I watched a crazy movie a few weeks back, Violette.
The movie is the story of novelist Violette Leduc. She lives with the writer Maurice Sachs (are they married? I wasn’t sure). He is a legit novelist and they’ve had some sort of affair. Early on in the movie, she begs him to stay with her and he screams, Nothing is going to happen with us!
She reads his manuscript and he says Well? (Alors?) and she becomes upset, walks toward the window and explains she cannot believe he didn’t write about her. “All your famous friends,” she says. “If I were to write a book, I’d write all about my love for you.”
So she writes some pages. He reads them. He gives no feedback except for: “Keep going.”
The next morning he sneaks out of the house, leaving Violette. She moans and groans and screams and cries and whines. But he’s gone.
Violette goes to some meeting (confused about this part) and finds a book by Simonne De Beauvoir. What woman writes a book so long? she asks. But then she reads it and becomes a fan.
Violette finishes her own manuscript: In The Prison of Her Skin (cheery title, her mom says when she sees it) and somehow has Simone De Beauvoir’s home address. She walks to her door, catches SDB on her way out. SDB proclaims she’s very busy, leave the manuscript, she promises she’ll read it.
The next day Violette receives a telegram, I READ YOUR BOOK. BE AT MY PLACE AT 9A.M.
Violette goes to SDB’s apartment and SBD tells her how much she loved the book, and that she’s going to give it to her friends Albert Camus and Jean Genet, and they’ll publish it.
They do a low print run; Violette becomes upset in a bookstore when the shop owner tells her, “Never heard of it.”
The movie is split into 4 parts, each a trajectory about how Violette’s books came to be.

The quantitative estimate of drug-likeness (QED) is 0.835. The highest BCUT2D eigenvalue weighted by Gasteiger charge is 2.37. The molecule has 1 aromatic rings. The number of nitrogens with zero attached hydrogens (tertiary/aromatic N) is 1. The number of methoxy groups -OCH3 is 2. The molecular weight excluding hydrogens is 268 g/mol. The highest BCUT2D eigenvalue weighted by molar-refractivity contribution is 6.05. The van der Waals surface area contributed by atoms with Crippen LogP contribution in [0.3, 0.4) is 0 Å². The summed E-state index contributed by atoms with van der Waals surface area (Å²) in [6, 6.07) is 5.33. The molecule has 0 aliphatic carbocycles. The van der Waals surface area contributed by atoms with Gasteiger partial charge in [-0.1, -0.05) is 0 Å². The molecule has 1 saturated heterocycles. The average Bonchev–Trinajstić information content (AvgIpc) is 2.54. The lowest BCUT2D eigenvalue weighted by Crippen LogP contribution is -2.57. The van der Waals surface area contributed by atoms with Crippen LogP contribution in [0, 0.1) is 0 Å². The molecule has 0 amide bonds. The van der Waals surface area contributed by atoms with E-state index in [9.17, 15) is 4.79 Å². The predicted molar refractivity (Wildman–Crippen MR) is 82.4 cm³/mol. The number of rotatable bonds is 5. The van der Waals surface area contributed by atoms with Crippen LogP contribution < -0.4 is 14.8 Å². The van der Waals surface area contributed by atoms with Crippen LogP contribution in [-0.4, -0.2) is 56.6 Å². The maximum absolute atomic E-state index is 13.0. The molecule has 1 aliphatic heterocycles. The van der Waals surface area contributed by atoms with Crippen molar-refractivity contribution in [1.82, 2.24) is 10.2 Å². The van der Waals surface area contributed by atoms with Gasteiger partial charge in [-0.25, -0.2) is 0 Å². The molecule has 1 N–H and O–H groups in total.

So Violette goes for drinks with SDB and Camus (who was just having dinner with Sartre but he drank too much so he went to bed).
Then Violette writes another book she calls STARVED. “It’s you,” SDB says about the title.
Violette falls into lust with SDB and keeps trying to kiss her and stuff. It’s super funny. SDB is not having any of it.
SDB tells Violette the press will give her 25k a month so she can write.
Because Violette has no $.
So now I’m forgetting what happened. It’s a long movie, over 2 hours, and I began this blog post a few weeks ago….
She writes RAVAGES.
There’s this theme going on that Violette has borderline personality disorder slash thinks she’s really ugly. This is confusing because they’ve casted a beautiful blonde woman as Violette, so, like….?
So then Violette goes a little crazy and storms into SDB’s apartment. She’s like, “You get all the success while I get nothing.” And SDB says:
Violetet tells SDB about falling in love with a girl friend in Boarding school.
Over lunch Violette asks SDB what she’s working on, and SDB is like, I wanted to write a book about women but now I realize I have a hill to climb. “What’s the title?” Violette asks. “I’m thinking The Second Sex,” she says.
Later on, Violette’s final book comes out and all of the reviews say: VIOLETTE LEDUC WRITES LIKE A MAN. Also there’s one great scene where Violette can’t find her first book in a bookstore, and the shop owner tells her she’s never heard of it, they probably did a low print run, and Violette goes so nuts over it. Apparently she was tortured by her perceived ugliness and low self-esteem. This was confusing in the movie since they casted a beautiful woman….
Anyway I don’t have enough time to continue what happened, so watch the movie or read the book! I couldn’t believe I’d never heard of her, this woman who opened so many doors for women writers to follow.
“Since she is obsessed with herself, all her works—with the exception of Les boutons dorés—are more or less autobiographical: reminiscences, a diary of a love affair, or rather of a loveless affair; a travel journal; a novel which transposes a certain period of her life; a novella introducing us to her fantasies; finally, La bâtarde, which summarizes and goes beyond her previous books.” —SBD
How funny that this statement by SBD stands to be true today:
“In these days, there is an abundance of sexual confessions. It is much rarer for a writer to speak frankly about money. Violette Leduc makes no secret of the importance it has for her: it too is a materialization of her relations with other people.”
You can read the whole foreword in The New Inquiry.
More news next week!